Being paid late and not knowing when payments are going to come in is one of the most challenging and frustrating issues affecting small businesses and self-employed people.
When just you’re starting out, it’s easy to be so keen to make a good impression and want to build lasting business relationships that you let late payments slide, but over time this adds up and affects your bottom line.
Our report Time to Act, highlighted small businesses in the UK are owed on average £6,142, mostly by larger firms not paying them for goods and services on time.
Not being paid on time has grave consequences, 37% of FSB members have run into cash flow difficulties, 30% have been forced to use an overdraft and 20% cite a slowdown in profit growth.
But you’re not alone – because this problem is so prevalent amongst small and medium businesses, there are laws in place to protect companies, and there are actions that you can take to claim payments and discourage it from happening again.
Agree a set payment date
It is good practice to ensure that you always agree both payment terms and dates before starting work, preferably in a contract signed by both parties.
Under UK law, payments for goods and services provided to the public sector must be made within 30 days, and all payments for goods and services provided to the commercial sector must be made within 60 days.
However, even if you forgot to agree a payment date when you first made the deal, you are still protected.
The government considers payments to be late 30 days after either the customer receives the invoice; or 30 days after the company has delivered the goods or provided the service to its client.
What to do if a payment is late
The first thing to do if a payment is late is to send your customer another invoice. The idea is to prompt and remind the client to pay, and after 30 days has passed, you are legally allowed to charge statutory interest on top of the original invoiced amount.
The government defines statutory interest as being 8% plus the Bank of England (BoE) base rate for business-to-business transactions. But please note that if you have already listed a different interest rate in an existing contract, you will not be able to change that and charge the statutory interest rate instead.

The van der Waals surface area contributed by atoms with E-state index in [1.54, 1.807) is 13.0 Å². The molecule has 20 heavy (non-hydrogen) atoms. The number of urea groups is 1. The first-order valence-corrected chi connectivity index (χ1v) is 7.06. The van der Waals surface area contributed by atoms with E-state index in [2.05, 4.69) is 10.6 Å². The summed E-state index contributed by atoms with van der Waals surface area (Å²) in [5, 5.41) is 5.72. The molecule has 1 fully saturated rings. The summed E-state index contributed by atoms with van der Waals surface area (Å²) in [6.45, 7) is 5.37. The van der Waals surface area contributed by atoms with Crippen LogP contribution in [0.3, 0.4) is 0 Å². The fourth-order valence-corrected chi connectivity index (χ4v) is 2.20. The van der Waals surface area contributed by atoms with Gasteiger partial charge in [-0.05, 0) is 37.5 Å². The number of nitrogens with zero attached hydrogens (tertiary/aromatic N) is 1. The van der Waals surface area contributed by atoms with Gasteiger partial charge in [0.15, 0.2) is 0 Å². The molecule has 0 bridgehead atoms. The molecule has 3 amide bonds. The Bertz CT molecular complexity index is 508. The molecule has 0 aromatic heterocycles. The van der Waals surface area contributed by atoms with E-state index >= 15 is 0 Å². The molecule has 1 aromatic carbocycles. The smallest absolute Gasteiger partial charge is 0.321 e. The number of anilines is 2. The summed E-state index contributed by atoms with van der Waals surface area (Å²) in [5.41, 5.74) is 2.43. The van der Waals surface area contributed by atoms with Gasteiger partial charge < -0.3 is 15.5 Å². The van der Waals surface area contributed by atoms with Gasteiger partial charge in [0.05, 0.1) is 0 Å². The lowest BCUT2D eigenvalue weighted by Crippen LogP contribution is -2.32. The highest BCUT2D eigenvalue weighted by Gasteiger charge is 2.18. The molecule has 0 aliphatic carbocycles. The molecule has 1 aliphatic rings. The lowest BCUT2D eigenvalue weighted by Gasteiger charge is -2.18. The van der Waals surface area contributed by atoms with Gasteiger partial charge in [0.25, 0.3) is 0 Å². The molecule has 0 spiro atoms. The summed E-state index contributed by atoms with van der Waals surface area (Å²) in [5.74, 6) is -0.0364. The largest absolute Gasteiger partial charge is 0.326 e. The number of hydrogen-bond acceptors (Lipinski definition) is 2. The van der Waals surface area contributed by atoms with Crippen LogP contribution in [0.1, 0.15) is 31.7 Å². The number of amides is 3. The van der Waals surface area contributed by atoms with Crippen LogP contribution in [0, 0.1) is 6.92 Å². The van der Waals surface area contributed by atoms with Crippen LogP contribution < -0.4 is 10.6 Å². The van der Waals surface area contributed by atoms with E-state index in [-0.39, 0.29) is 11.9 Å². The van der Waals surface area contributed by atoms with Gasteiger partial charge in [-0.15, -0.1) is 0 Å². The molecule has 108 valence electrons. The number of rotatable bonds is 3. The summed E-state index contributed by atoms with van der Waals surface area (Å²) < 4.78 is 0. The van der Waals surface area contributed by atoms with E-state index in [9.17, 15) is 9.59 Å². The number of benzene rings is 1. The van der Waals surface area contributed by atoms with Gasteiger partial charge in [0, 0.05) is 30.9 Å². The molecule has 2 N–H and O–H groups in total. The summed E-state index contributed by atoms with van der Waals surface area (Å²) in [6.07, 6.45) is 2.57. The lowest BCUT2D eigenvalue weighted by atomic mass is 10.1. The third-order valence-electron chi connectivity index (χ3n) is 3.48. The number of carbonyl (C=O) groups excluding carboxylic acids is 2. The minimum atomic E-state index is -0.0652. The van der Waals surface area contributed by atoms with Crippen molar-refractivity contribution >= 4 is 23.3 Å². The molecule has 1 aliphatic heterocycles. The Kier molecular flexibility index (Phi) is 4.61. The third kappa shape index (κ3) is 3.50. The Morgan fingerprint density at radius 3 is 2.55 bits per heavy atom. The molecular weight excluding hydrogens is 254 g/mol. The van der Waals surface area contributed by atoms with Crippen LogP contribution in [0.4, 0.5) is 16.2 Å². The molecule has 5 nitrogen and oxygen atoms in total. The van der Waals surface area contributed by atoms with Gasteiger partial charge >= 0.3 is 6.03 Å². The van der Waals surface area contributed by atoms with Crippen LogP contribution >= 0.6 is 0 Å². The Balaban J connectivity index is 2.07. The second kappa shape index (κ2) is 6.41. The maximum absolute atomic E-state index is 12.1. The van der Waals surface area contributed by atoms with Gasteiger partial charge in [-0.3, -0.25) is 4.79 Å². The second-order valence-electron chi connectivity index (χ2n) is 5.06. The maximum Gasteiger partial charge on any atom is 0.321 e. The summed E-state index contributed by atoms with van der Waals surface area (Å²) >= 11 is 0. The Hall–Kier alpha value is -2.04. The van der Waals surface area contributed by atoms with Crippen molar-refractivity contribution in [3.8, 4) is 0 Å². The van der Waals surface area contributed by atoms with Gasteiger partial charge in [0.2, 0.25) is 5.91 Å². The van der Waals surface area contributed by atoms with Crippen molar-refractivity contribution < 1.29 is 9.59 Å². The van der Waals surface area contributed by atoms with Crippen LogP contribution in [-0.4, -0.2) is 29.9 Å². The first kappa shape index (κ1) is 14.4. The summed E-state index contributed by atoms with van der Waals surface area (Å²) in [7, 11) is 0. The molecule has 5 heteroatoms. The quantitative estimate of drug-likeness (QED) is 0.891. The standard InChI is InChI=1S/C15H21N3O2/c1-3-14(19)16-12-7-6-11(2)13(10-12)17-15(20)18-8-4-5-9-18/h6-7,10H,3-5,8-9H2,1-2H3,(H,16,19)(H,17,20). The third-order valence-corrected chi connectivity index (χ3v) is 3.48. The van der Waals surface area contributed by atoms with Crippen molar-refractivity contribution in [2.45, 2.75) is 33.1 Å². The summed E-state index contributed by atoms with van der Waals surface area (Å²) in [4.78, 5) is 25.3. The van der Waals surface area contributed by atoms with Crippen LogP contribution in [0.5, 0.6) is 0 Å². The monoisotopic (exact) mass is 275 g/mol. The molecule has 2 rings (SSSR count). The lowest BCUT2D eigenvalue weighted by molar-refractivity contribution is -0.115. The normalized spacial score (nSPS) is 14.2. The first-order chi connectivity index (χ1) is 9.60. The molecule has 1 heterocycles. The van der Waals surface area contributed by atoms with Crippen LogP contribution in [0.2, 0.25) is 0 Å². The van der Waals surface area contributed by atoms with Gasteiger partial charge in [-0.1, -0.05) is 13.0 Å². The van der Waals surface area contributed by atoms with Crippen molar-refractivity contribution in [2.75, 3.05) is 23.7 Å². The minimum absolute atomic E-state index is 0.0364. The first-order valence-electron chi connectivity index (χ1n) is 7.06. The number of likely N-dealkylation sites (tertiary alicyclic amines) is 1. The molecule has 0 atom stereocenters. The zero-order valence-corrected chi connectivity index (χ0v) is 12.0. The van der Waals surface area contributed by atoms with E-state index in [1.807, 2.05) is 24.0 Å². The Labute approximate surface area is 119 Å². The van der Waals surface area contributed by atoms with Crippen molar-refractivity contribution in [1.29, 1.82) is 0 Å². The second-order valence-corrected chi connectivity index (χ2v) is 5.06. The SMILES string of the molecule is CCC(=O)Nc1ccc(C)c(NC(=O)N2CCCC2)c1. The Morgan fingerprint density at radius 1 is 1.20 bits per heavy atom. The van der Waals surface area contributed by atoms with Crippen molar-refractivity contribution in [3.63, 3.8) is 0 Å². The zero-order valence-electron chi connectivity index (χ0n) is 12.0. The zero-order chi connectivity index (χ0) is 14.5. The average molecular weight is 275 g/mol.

On the day you decide to send out the second invoice, you need to calculate the accrued interest.
Let’s say that Company A is now 50 days late in paying your invoice of £1,000.
If we take the BoE base rate as 0.5%, the calculation should be as follows:
8% of £1,000 = £80
0.5% of £1,000 = £5
£80+£5= £85 (this is the annual interest)
£85 divided by 365 days = 23p a day
50 days x 23p = £11.50 in interest
Your new invoice should say: £1,011.50
On top of charging statutory interest, you are also permitted to charge the customer a set sum for the cost of recovering the late payment, but this is dependent on the value of the debt, and you can only charge this set sum once.
How to start a debt recovery claim
If the client still doesn’t pay the owed amount, you can then take action. The good news is that small businesses don’t need to get a lawyer at this point.
Under UK law, anyone who is owed money can make a statutory demand for the amount owing, but the demand must be made when the debt is less than six years old, and it must be served in person.
Once the debtor receives a statutory demand for money, they must either pay the amount within 21 days, or make an agreement with you about how they will pay.
If they still refuse to pay, then you have two options:
- If the amount owed is less than £750, then you can apply to bankrupt or “wind up” the debtor’s company, but this has to be done within 4 months of the debtor receiving the statutory demand.
- If the amount owed is more than £5,000, then you can submit a bankruptcy petition to the court
At this point, it would be wise to allow a third party to handle the issue for you, such as a solicitor, third party mediation service or other advisory service.